Junya Suzuki, born in Japan in 1979, began taking photographs in 2009. He is a street photographer based in Kanagawa and Tokyo, Japan. His interest focuses how picture elements connect at the same place at the same time. The faces may have turned to the same direction, or may have turned in a different direction. However, the connections in their emotions fill the space as an attractive photograph. He continues shooting to pursue the goal to document real facts of everyday life, adding his own expression of surrealism, lyrics, and humor.
You talk about connection and seeing how in everyday life, everyone and everything in existence is connected. How do you like to convey these thoughts in your work?
We can find this connection in a visual way, like the same color and shape in things or subjects, this is quite interesting. I like to explore and share the connection of the feelings from the inside of a particular subject. I think that it is difficult for one photo to tell a deep and meaningful story. This is why this project consists of more than one single image. I believe the viewer, by seeing all of the images as a whole, will remember it well.
You reference Shin Noguchi’s work, whose work has also been featured on the Leica Blog, do you have other influences which have led you to your current photographic style?
I like the works of Martin Parr and Joel Sternfeld. As you know, their work is recognized all over the world. But I have received a more compelling influence from my friend. So I’d like to introduce as well a very talented photographer Mankichi Shinshi. He is also Leica M (Typ 240) user. His work have a sense of humor which is often created by the clever framing as well as the power of the subject. He and I won a Japanese competition by Einstein Studio. A magazine (JP_EN Issue.4) will be published at New York Art Book Fair and Tokyo Art Book Fair in September.
Changing from a black and white style to shooting only in color must be a compelling experience. Can you share your thoughts on this change?
When I shot in black and white, I felt I had the time to decide to shoot in this particular style.
As a result, the objective was to find exact visual beauty, and got to the conclusion that it didn’t exist. Many black and white photographers exist in Japan. I just might have been trying to imitate them.
But we always see things in color, so I believe that I should select Color to share the perspective of the things I saw. Because there is a color, there would be also something by which life and existence are felt. This is the reason for this change.
In “An Aesthetics of Everyday Life” there are several images that may not seem at a first glance common or usual, for instance, the baseball game with the fire in the background. Can you explain this image?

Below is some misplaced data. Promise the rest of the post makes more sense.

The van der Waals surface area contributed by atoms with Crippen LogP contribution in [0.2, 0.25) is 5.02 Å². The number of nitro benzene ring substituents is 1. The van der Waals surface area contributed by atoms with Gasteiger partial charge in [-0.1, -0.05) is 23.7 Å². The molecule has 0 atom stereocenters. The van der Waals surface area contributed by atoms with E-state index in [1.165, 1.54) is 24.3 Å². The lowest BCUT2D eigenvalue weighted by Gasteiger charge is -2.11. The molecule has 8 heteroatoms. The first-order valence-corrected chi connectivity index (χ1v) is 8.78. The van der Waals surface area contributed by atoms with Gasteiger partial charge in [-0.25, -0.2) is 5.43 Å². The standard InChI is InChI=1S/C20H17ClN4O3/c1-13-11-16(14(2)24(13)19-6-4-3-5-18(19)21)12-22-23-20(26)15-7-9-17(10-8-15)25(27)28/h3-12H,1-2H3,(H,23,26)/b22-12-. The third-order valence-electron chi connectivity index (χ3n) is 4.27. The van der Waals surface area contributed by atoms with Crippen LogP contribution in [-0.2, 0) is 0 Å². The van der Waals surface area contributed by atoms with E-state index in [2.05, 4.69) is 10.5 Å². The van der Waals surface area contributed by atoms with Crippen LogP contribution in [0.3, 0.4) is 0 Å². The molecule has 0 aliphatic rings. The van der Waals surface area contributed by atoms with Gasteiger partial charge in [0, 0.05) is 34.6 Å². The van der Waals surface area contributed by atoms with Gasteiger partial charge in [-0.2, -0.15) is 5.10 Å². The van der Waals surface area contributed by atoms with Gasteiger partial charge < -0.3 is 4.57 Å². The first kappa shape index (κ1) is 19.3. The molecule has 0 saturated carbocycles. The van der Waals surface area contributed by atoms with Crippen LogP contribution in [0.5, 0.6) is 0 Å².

The fire is by “Dondo-Yaki”. It is a Japanese traditional event where everyone in the neighborhood gathers around a powerfully-burning bonfire to wish for happiness in the new year. Many people (especially foreigners) wouldn’t know this event. I chose to set the view as a background in order to have a mysterious feel to it. In addition, I chose the ordinary view of the children as a foreground. I like this idea of ‘gap’ in everyday Life.
You shoot mainly with the Leica M (Typ 240), why did you select this camera and how do you find its performance?
I think that the following points are important for shooting on the street.
– To capture the subject’s movement and expression clearly through the viewfinder.
– To focus on a subject quickly and accurately.
The rangefinder camera like the Leica M (Typ 240) is the best equipment to do it. In addition, live view shooting is possible by the Leica M (Typ 240). There would be also situations which require very detailed framing. This is a strong aid under such circumstances. In all situations, the Leica M (Typ 240) can offer me the best performance. The traditional design of Leica which hardly changes from the past is very beautiful. That always gives me pride and motivation for my shooting.
The above image shows a man standing amidst beautiful blooming trees, did you wait too long for this man to stand there? Were you waiting for any person to come here?
This was shooting in the park near my home. I was waiting for the best timing to take a photo every single day after the cherry trees bloomed. I feel that the state of petals falling from tree branches has ephemeral beauty. When the carpet of the petal made by natural wind was left finely, I decided to take a photo. I kept waiting for a subject who matched this scene. After about 30 minutes, this man appeared. I released the shutter several times until he left the park.
How do you envision street photography evolving in the coming years?
With the spread of the smartphone camera, many people take photos on the street. And many photos go on social networks in real time. It will be important for street photographers to create deep stories on their work. That would be a memorable photo not buried in the many photos.
Lastly, are there any other projects you’d like to talk about?
Another project I have is called “Nothing Out of The Ordinary“. As we grow up, we tend to be more inexpressive with our emotions and careful in our actions due to our pride. But, children have pure hearts. They generate a unique world with their innocent expressions and actions.
I am very compelled to do this project.
Thank you Junya!